April, 2007

EMPLOYEE OR INDEPENDENT CONTRACTOR?

            The legal distinction between an employee and an independent contractor may seem like a subject suitable only for a law school exam, but it has real‑life significance for both employers and employees.

            Considering just federal taxes, for example, if a worker is an employee, the employer must withhold income tax and the employee’s part of Social Security and Medicare taxes. The employer also is responsible for paying Social Security, Medicare, and unemployment taxes on wages. An employee can deduct unreimbursed business expenses if the employee itemizes deductions and the expenses are more than 2% of the adjusted gross income.

            If the worker has independent contractor status, however, there is no withholding, and the contractor is responsible for paying the income tax and self‑employment tax. In that situation, it also may be necessary to make estimated tax payments during the year. An independent contractor can deduct business expenses, but on a different schedule of the tax return than is used by an employee.

            So how do you tell the difference between an employee and an independent contractor? There is no single, quick answer. The particular facts of each case must be examined. However, relevant facts can be grouped into three general categories: behavioral control; financial control; and relationship of the parties.

Behavioral Control

            The focus here is on who has the right to control how a worker does the work, rather than simply on the end result of the work. If a business has that right, the worker is an employee; if the worker retains that right, he is an independent contractor. The more that a worker gets instructions or training on how the work is to be done—such as determining what equipment to use, hiring assistants, or deciding where to get supplies—the more likely it is that the worker is an employee.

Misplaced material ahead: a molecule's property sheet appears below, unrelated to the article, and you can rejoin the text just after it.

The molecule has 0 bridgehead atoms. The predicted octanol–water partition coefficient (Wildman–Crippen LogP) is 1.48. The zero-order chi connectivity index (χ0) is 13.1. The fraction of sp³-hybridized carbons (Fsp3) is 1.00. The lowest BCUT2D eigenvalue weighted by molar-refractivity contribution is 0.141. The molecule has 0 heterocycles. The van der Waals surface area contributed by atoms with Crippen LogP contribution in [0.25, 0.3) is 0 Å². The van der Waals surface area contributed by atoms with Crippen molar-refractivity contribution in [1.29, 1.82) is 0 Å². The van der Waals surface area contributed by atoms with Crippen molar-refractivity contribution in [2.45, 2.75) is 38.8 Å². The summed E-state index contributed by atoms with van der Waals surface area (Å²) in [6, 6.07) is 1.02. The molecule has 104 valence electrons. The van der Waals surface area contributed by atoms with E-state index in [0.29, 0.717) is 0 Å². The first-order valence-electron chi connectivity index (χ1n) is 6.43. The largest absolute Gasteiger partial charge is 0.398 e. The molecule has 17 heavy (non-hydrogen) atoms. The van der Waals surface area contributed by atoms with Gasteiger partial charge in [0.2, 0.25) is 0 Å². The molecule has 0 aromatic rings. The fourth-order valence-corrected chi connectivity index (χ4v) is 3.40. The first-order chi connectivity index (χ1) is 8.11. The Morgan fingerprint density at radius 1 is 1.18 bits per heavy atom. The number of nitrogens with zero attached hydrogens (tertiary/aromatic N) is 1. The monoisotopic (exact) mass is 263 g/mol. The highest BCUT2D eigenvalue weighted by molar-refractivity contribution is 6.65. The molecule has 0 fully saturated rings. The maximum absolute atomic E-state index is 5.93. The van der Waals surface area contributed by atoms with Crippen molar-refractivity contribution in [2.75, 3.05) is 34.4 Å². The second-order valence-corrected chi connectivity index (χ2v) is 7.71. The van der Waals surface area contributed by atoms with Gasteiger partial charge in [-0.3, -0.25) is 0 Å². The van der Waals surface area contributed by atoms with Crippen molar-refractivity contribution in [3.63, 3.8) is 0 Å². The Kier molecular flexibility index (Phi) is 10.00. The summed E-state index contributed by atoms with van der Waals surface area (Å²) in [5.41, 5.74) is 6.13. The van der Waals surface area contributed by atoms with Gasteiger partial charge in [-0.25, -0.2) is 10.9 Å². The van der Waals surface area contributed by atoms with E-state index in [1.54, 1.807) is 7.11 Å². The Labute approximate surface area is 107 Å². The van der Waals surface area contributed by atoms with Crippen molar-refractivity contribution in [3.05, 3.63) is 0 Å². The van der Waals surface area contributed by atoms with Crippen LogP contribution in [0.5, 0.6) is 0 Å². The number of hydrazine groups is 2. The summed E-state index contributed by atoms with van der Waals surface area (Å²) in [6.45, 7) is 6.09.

Financial Control

            Apart from the actual performance of work, there is the question of a right to control the dollars‑and‑cents part of the work. Rather than having a direct financial stake in the business, an employee essentially works for a paycheck and maybe some reimbursed expenses. Some factors pointing more toward an independent contractor status include a worker’s significant investment in the work, his or her lack of a right to reimbursement of even high business expenses, and his or her potential to realize a profit or suffer a loss.

 

Relationship of the Parties

            This factor considers how the parties themselves perceive their relationship. While an independent contractor, as the term suggests, is on his own concerning benefits, a worker who is provided insurance, retirement benefits, or paid leave is probably an employee. Sometimes the clearest picture of a worker’s status is to be found in a written contract. The parties’ intent, as shown in a contract, can be decisive, especially if the other factors do not lead to a conclusive answer.

 

All legal articles in this site are general and informative.  The articles or any other information on this site is not legal advice nor is any information warranted or guaranteed.   Laws change over time and in different localities and jurisdictions laws may be different from any laws mentioned on this site.  It is advisable that you consult an attorney and or an accountant in the area where your business will be located.   

Copyright © E. Stassinos, Esq. 2005. All Rights Reserved.